“I credit VCU’s journalism program and instructors, particularly Jeff South and Capital News Service, with setting me up for success after graduation,” Katherine said. “I was able to build a strong portfolio when applying for jobs and accepted a fulltime position with the Progress-Index immediately after graduation.
“Although I’m no longer working in journalism and my career goals have transitioned over the years, I still utilize the skills I learned, only now as a Ph.D. student interested in pursuing qualitative research.”
Cameron Austin, Virginia Tech
Elizabeth Potter, University of Richmond
Majoring in journalism, Ellie interned at Richmond Magazine in 2014 and graduated from the University of Richmond in December 2015.
She is an energy policy reporter with S&P Global Market Intelligence in Washington, D.C. Previously, Ellie covered the mining sector for S&P and worked as a local news reporter for the Daily News-Record in Harrisonburg, Va., and The Dickinson Press in North Dakota.
“The journalism industry has become increasingly competitive over the years, and unfortunately many publications lack the resources to pay their interns,” Ellie said.
“Having some financial support to pursue unpaid or low-pay internships can make all the difference as students seek to set themselves apart early on. Even more importantly, young reporters can learn so much working with experienced journalists and have opportunities that a college newspaper may not be able to offer. These roles can also help students determine whether journalism is the right path for them – or if it’s time to consider another career track.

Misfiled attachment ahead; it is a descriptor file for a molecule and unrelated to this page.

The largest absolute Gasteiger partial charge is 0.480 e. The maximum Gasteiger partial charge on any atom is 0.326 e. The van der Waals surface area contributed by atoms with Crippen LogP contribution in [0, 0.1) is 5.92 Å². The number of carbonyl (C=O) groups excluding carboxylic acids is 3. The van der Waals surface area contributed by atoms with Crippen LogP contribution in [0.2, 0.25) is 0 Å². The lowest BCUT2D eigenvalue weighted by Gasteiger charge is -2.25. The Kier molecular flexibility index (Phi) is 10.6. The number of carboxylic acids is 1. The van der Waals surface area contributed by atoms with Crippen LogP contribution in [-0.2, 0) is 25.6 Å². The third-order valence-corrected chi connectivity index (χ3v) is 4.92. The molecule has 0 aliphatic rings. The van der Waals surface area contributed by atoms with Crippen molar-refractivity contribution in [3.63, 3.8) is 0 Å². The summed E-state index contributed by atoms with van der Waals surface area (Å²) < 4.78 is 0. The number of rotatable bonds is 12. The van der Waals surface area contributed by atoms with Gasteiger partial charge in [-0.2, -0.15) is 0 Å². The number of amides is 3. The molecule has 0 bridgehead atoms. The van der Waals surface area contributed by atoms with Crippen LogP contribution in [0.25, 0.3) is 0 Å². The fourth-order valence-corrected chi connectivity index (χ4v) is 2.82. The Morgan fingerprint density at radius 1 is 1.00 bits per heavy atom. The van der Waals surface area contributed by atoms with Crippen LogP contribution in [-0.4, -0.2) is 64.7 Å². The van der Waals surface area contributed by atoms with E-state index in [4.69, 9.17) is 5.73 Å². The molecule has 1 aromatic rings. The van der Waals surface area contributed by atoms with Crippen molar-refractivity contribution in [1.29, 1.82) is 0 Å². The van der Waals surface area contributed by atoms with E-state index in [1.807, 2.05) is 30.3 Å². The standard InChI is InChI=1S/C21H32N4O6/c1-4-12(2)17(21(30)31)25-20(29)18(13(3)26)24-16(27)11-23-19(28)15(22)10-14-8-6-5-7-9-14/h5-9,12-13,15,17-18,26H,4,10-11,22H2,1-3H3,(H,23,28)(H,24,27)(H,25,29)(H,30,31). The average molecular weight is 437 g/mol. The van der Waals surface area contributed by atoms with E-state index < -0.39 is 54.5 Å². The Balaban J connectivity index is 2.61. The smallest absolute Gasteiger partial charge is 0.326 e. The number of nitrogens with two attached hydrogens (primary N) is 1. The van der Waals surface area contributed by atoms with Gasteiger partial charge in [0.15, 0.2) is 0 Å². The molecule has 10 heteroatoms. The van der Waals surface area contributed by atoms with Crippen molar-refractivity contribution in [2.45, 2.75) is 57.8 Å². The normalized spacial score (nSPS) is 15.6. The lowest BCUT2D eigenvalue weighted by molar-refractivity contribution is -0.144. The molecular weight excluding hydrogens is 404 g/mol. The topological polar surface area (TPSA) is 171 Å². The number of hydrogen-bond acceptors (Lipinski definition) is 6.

“I wrote small briefs on community events and fact-checked features at my first internship with Richmond Magazine. That experience helped me springboard into other reporting internships in Richmond and Washington, D.C., which ultimately led me to a job and beat I love.”
You can follow Ellie at @potter_ellie.
Athena Cao, Washington & Lee
Tyler Byrum, George Mason University
Tyler Byrum’s fellowship was the catalyst for an internship in production at WAVY-TV/WVBT that launched him to new opportunities and helped him develop a strong professional network.
“The fellowship allowed me to earn a competitive internship that springboarded me into more opportunities,” he said.
“It bolstered my resume, opening doors for me to apply for more internships and entry-level positions the following year. The biggest impact, though, was the relationships I developed with the producers and other employees that I worked with, allowing me to have strong references and contacts in my back pocket.”